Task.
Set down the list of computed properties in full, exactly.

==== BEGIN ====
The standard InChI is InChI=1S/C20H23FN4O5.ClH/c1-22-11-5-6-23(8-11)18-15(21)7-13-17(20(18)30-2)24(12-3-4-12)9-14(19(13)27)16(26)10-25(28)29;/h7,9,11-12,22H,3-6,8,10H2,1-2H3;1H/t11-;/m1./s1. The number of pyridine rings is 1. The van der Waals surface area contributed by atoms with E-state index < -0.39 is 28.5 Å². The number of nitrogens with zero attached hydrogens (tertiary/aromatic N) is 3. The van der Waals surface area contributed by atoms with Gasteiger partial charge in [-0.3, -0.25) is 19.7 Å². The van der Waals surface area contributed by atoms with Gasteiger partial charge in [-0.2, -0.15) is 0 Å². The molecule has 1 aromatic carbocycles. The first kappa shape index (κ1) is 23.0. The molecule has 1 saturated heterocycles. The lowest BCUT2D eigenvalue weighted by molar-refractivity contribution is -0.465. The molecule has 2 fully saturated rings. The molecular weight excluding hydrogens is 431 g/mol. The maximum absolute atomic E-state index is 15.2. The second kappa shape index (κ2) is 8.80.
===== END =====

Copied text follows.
The standard InChI is InChI=1S/C20H23FN4O5.ClH/c1-22-11-5-6-23(8-11)18-15(21)7-13-17(20(18)30-2)24(12-3-4-12)9-14(19(13)27)16(26)10-25(28)29;/h7,9,11-12,22H,3-6,8,10H2,1-2H3;1H/t11-;/m1./s1. The number of pyridine rings is 1. The van der Waals surface area contributed by atoms with E-state index < -0.39 is 28.5 Å². The number of nitrogens with zero attached hydrogens (tertiary/aromatic N) is 3. The van der Waals surface area contributed by atoms with Gasteiger partial charge in [-0.3, -0.25) is 19.7 Å². The van der Waals surface area contributed by atoms with Gasteiger partial charge in [-0.2, -0.15) is 0 Å². The molecule has 1 aromatic carbocycles. The first kappa shape index (κ1) is 23.0. The molecule has 1 saturated heterocycles. The lowest BCUT2D eigenvalue weighted by molar-refractivity contribution is -0.465. The molecule has 2 fully saturated rings. The molecular weight excluding hydrogens is 431 g/mol. The maximum absolute atomic E-state index is 15.2. The second kappa shape index (κ2) is 8.80.